After years of development, an exciting new scientific research spacecraft has launched on its journey to study our solar system’s central player: the Sun. The Solar Orbiter, developed jointly by NASA and the European Space Agency (ESA) and built by Airbus, lifted off from Cape Canaveral Air Force Station in Florida on Sunday night, launching as planned at 11:03 PM EST (8:03 PM PST).
Solar Orbiter launched atop a United Launch Alliance (ULA) Atlas V rocket, featuring a unique configuration of the launch vehicle designed specifically to get the nearly 4,000-pound observation craft off Earth and onto its target path to eventually approach the Sun. The Atlas V used for this launch was configured with a payload fairing 13 feet in diameter to accommodate the Orbiter, and used a single solid rocket motor to provide the necessary propulsive power.
From here, Solar Obiter embarks on a journey that will take just over a year and a half, and include two close passes to Venus and Earth in order to take advantage of their gravitational pull to propel the spacecraft toward its target destination while conserving as much fuel as possible. After it swings by those two bodies to gain momentum, it’ll end up in an orbit around the Sun with a close approach distance of just 26 million miles — still about 100 times as far as the Moon is from Earth, but so close that temperatures at their peak at the spacecraft will reach nearly 1,000 degrees Fahrenheit.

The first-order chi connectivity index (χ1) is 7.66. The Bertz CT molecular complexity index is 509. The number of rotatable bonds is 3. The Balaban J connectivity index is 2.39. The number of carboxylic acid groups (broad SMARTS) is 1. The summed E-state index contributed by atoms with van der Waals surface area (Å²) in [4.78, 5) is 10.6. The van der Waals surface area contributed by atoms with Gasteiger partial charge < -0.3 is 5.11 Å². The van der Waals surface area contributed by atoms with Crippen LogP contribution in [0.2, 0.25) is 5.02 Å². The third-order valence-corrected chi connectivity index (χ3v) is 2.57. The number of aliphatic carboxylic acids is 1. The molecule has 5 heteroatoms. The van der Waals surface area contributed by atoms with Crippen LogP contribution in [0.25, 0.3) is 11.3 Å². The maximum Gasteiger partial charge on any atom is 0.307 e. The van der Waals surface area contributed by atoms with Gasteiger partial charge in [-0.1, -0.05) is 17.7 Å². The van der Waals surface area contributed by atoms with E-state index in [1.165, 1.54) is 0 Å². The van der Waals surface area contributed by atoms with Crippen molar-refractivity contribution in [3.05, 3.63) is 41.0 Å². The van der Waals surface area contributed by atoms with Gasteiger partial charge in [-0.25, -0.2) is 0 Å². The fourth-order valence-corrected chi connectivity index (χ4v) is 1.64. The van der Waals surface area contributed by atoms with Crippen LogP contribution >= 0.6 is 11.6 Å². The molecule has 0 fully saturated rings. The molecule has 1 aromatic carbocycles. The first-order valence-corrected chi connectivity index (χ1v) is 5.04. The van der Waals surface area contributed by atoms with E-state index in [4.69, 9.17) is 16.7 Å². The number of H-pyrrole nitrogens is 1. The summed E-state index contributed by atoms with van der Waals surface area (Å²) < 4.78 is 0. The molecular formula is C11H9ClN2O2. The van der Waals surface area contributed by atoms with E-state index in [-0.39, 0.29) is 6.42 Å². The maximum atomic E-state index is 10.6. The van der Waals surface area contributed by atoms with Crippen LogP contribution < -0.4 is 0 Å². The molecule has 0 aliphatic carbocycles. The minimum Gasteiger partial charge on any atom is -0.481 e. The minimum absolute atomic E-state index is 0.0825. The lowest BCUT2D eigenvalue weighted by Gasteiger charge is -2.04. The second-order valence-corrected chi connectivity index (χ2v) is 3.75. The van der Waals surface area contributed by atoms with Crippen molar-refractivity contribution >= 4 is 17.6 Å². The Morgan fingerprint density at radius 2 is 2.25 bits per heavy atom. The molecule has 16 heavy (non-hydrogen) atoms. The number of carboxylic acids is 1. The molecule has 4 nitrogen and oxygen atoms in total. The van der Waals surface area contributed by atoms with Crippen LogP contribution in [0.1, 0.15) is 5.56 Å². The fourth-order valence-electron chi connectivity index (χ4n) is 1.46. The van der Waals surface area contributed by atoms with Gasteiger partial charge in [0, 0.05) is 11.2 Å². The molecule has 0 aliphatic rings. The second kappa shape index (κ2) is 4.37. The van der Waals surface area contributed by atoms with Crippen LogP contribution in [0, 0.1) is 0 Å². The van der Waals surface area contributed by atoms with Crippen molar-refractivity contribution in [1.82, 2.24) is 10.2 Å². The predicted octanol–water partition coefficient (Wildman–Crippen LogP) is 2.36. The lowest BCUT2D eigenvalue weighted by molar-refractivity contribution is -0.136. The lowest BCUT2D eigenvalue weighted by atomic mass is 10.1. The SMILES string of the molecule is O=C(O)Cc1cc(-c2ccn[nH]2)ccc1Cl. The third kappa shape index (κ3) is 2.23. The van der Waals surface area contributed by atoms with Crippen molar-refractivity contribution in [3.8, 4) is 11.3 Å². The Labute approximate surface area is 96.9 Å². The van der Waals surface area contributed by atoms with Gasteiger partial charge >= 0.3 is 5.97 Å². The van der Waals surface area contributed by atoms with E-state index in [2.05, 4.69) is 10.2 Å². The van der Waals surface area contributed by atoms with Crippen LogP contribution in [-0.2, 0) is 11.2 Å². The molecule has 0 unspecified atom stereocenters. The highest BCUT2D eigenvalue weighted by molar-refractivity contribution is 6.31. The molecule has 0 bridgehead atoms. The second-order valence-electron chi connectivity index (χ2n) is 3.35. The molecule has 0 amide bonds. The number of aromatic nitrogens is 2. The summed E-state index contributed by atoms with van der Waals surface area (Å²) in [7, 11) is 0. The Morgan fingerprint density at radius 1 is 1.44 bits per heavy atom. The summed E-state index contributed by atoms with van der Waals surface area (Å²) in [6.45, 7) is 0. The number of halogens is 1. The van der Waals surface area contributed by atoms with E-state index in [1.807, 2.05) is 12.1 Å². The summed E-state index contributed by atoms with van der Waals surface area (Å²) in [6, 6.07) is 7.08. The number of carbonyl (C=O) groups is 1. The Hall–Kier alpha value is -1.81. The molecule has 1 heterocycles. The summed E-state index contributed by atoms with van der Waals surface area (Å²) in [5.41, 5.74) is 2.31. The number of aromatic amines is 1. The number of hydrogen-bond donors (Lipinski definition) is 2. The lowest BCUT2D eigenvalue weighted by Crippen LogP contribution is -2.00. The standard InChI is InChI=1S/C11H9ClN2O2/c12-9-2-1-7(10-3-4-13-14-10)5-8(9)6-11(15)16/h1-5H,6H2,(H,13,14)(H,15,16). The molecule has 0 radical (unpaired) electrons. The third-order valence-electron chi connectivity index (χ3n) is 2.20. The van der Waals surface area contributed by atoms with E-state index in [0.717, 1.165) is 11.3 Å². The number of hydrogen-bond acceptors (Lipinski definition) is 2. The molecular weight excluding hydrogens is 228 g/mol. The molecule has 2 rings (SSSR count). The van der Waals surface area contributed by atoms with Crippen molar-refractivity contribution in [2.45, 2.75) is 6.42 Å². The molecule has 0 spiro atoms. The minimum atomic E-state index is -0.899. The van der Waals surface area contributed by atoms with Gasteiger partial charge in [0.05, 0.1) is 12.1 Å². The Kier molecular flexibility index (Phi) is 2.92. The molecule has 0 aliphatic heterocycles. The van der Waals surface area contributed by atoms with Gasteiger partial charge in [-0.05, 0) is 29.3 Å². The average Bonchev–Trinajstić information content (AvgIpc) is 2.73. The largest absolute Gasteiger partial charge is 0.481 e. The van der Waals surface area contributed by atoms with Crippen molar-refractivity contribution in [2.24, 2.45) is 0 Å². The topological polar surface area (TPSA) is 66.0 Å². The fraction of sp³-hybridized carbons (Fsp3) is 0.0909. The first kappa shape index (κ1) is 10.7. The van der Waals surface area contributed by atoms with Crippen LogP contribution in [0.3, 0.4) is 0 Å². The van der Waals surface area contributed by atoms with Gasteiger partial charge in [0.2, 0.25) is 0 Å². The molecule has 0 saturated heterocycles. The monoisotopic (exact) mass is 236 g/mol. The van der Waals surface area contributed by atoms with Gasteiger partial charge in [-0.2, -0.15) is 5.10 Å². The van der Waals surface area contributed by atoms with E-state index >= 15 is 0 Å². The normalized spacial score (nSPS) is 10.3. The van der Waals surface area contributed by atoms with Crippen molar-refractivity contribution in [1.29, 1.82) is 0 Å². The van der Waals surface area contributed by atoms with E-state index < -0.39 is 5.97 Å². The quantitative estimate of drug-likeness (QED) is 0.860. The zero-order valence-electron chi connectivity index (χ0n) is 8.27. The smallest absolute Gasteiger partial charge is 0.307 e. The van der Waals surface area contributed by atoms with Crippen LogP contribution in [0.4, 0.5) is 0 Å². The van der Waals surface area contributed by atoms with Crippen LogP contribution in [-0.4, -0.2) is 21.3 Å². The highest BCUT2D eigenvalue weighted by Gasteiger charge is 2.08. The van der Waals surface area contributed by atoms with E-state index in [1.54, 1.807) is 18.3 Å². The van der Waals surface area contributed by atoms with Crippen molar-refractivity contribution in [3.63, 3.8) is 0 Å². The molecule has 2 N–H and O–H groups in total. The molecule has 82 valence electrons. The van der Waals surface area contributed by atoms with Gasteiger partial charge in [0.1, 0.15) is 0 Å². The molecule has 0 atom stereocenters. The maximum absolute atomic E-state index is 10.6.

Solar Orbiter’s mission sees it orbiting the Sun for at least seven years, gathering data about what’s going on in the star’s heliosphere, which is roughly equivalent to Earth’s atmosphere in that it surrounds the Sun. These findings should shed new light on what goes on in the heliosphere, which will definitely be advantageous for scientific study of our solar companion, but they could also provide new information that leads to better understanding of so-called “space weather,” which includes things like solar storms and flares that actually impact the proper functioning of infrastructure, including communications and navigation technology back on Earth.
On board Solar Orbiter, there are 10 instruments to measure various phenomena and gather different types of information from the Sun, including permeating ultraviolet imaging and taking measurements from the solar wind that radiates off the star. All of these instruments had to be hardened to withstand not only those extremely high temperatures from the Orbiter’s closest approach to the Sun, but also down to nearly -300 degrees Fahrenheit, which is an amazing engineering challenge when you’re dealing with instrumentation designed to detect very fine detail. They’ll be protected in part by a heat shield made of titanium and covered with a calcium phosphate coating that will absorb most of the 1,000-degree temperatures, however, resulting in a more tolerable range of between 4 and 122 degrees Fahrenheit for most of the actual instruments themselves.
Solar Orbiter won’t be alone in its study of the Sun: NASA’s Parker Solar Probe, which launched in 2018, will be simultaneously in solar orbit, gathering solar gas samples and providing information that can be used in tandem with data provided by Solar Orbiter for a more complete picture of what’s going on at the center of our solar system.